• Try Something New:  Unfortunately, while the science of reading has come a long way, there is still quite a lot of debate about what ought to be done to actually help folks rise above reading challenges.  See this article in Newsweek  at John Corcoran’s site or an overview of what scientists agree and don’t agree on.  (It’s a little old, circa 1999, but still helpful.)  The upshot seems to be that there still is no scientific, universally-accepted solution or curriculum to fix the problem of reading challenges, including dyslexia.  If you’re looking for a silver-bullet that’s a no-brainer, I don’t have it.  But there are quite a lot of motivated, intelligent people working on the problem.  AND there are a lot of people like John Corcoran who have overcome their challenges to become excellent readers.  My suggestion is don’t wait until you find the perfect answer.  Say a little prayer, surf the internet, read the research yourself, (if you can’t, get a friend or a librarian to help you!) order John Corcoran’s book, and then try something.  Maybe it will click with you or your kid.  Maybe it won’t.  But you won’t know until you try.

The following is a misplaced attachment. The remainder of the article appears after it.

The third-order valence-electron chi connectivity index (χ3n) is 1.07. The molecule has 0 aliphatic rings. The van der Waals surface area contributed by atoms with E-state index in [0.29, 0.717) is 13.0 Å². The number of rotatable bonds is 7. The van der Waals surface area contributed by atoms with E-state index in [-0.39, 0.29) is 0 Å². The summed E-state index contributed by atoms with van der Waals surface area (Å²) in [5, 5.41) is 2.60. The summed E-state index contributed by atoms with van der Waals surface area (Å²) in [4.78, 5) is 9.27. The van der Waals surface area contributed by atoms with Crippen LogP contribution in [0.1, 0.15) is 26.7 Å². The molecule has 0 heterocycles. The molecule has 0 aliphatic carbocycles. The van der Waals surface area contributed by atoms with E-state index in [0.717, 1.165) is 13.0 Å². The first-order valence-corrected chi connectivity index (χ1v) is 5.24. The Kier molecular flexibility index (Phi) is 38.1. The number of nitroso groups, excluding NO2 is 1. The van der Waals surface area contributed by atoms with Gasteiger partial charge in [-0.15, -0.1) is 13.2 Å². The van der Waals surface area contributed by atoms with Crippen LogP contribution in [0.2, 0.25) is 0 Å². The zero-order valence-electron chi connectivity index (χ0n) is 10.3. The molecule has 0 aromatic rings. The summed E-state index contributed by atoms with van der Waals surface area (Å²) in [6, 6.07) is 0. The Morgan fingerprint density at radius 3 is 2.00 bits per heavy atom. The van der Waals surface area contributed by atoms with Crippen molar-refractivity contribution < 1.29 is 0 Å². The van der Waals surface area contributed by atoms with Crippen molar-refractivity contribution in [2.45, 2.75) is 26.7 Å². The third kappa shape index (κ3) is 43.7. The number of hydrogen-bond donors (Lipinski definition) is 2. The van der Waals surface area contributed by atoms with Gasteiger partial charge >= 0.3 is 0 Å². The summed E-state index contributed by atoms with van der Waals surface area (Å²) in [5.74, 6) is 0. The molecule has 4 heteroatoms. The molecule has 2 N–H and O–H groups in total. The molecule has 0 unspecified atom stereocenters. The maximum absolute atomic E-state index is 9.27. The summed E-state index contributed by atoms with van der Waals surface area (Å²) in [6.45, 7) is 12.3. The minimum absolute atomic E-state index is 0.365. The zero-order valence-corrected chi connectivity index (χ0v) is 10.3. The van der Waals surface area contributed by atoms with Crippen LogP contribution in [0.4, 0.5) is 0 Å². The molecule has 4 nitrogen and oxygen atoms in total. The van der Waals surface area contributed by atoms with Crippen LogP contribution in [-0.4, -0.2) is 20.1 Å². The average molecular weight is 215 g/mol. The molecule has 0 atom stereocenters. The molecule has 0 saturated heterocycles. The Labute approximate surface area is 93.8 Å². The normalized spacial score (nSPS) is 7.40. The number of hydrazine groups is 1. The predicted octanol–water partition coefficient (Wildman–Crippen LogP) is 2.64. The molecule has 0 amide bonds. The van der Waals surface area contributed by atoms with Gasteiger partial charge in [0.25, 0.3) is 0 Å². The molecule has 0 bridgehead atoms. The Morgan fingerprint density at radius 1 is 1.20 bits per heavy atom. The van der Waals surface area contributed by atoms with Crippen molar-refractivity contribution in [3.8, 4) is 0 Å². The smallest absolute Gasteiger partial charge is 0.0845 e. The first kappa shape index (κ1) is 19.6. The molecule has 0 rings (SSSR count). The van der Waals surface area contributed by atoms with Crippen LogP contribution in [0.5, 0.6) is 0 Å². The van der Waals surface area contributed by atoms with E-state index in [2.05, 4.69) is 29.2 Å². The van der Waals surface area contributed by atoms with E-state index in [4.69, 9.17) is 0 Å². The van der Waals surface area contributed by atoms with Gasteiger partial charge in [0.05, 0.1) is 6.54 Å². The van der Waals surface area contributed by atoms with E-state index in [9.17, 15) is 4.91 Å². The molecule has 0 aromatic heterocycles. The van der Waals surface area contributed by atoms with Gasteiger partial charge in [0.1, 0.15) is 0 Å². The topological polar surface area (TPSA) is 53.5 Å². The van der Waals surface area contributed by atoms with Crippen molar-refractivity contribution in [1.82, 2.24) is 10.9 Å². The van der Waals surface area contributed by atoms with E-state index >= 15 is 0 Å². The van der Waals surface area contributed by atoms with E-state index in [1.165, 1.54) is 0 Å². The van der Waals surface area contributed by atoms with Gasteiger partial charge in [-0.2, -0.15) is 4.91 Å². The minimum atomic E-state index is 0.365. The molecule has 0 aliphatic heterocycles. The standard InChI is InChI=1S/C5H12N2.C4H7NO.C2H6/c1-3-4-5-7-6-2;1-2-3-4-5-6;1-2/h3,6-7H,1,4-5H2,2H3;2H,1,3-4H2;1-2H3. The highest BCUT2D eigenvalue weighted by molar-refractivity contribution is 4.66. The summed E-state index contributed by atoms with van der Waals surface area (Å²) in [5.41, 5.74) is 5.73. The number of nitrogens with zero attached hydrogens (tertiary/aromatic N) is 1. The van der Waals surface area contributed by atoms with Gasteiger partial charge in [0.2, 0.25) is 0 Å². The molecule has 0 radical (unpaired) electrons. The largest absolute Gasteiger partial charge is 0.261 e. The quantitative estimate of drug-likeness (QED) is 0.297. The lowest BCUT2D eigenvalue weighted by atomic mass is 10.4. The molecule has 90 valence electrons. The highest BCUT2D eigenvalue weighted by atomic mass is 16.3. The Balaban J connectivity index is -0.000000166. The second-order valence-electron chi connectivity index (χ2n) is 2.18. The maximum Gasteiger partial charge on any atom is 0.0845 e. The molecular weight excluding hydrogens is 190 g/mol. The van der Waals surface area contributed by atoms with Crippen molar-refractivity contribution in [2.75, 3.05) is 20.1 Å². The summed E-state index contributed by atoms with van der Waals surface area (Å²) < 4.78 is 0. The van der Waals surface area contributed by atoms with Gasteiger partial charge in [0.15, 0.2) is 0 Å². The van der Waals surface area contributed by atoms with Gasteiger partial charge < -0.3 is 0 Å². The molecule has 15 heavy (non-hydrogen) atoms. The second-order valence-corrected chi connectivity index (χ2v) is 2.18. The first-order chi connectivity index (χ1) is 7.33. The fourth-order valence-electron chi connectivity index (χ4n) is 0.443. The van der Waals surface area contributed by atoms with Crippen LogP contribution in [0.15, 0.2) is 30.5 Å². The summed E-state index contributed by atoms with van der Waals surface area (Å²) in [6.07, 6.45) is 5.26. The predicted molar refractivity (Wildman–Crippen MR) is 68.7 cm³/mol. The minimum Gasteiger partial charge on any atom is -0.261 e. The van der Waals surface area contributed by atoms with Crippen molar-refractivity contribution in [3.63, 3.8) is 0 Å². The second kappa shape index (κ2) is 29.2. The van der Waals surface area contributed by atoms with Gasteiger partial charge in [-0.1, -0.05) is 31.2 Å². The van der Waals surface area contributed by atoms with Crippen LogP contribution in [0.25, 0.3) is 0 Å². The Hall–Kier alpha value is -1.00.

I haven’t really gotten into simple things you can do to help kids who might not be struggling but need a little help.  Hope to do a post on that soon! 

Til then, any of you have ideas about reading curricula that might be good for struggling readers?  Interested in bringing more awareness of literacy issues to your community?